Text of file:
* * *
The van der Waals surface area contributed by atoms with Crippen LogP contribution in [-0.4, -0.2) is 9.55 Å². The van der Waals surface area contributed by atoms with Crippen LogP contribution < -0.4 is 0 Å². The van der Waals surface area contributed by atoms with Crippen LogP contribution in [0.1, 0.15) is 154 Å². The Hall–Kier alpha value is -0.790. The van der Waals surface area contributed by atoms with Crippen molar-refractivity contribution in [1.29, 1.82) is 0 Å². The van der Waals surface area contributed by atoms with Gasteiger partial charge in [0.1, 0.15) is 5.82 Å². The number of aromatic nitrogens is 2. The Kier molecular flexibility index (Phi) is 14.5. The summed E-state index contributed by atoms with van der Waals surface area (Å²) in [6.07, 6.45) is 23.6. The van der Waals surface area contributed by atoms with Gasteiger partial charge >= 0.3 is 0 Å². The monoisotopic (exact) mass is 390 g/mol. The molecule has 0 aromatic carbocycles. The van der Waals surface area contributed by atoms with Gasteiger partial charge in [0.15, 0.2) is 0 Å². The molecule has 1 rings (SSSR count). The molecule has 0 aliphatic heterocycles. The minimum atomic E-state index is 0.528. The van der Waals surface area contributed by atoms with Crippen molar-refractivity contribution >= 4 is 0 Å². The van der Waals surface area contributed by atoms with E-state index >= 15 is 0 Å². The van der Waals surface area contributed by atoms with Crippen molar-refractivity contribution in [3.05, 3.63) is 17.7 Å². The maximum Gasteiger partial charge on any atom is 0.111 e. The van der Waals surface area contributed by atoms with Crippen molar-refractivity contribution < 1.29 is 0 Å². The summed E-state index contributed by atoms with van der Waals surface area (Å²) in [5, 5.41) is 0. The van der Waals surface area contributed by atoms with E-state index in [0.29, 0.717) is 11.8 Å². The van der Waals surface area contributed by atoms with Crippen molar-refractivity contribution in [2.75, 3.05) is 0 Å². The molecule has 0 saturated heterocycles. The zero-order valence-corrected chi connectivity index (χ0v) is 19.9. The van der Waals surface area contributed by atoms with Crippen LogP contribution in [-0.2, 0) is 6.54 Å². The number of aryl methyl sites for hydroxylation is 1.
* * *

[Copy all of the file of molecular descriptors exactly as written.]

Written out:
The van der Waals surface area contributed by atoms with Crippen LogP contribution in [-0.4, -0.2) is 9.55 Å². The van der Waals surface area contributed by atoms with Crippen LogP contribution < -0.4 is 0 Å². The van der Waals surface area contributed by atoms with Crippen LogP contribution in [0.1, 0.15) is 154 Å². The Hall–Kier alpha value is -0.790. The van der Waals surface area contributed by atoms with Crippen molar-refractivity contribution in [1.29, 1.82) is 0 Å². The van der Waals surface area contributed by atoms with Gasteiger partial charge in [0.1, 0.15) is 5.82 Å². The number of aromatic nitrogens is 2. The Kier molecular flexibility index (Phi) is 14.5. The summed E-state index contributed by atoms with van der Waals surface area (Å²) in [6.07, 6.45) is 23.6. The van der Waals surface area contributed by atoms with Gasteiger partial charge >= 0.3 is 0 Å². The monoisotopic (exact) mass is 390 g/mol. The molecule has 0 aromatic carbocycles. The van der Waals surface area contributed by atoms with Gasteiger partial charge in [0.15, 0.2) is 0 Å². The molecule has 1 rings (SSSR count). The molecule has 0 aliphatic heterocycles. The minimum atomic E-state index is 0.528. The van der Waals surface area contributed by atoms with Crippen molar-refractivity contribution >= 4 is 0 Å². The van der Waals surface area contributed by atoms with E-state index >= 15 is 0 Å². The van der Waals surface area contributed by atoms with Crippen molar-refractivity contribution in [3.05, 3.63) is 17.7 Å². The maximum Gasteiger partial charge on any atom is 0.111 e. The van der Waals surface area contributed by atoms with Crippen molar-refractivity contribution < 1.29 is 0 Å². The summed E-state index contributed by atoms with van der Waals surface area (Å²) in [5, 5.41) is 0. The van der Waals surface area contributed by atoms with E-state index in [0.29, 0.717) is 11.8 Å². The van der Waals surface area contributed by atoms with Crippen molar-refractivity contribution in [2.75, 3.05) is 0 Å². The molecule has 0 saturated heterocycles. The zero-order valence-corrected chi connectivity index (χ0v) is 19.9. The van der Waals surface area contributed by atoms with Crippen LogP contribution in [-0.2, 0) is 6.54 Å². The number of aryl methyl sites for hydroxylation is 1.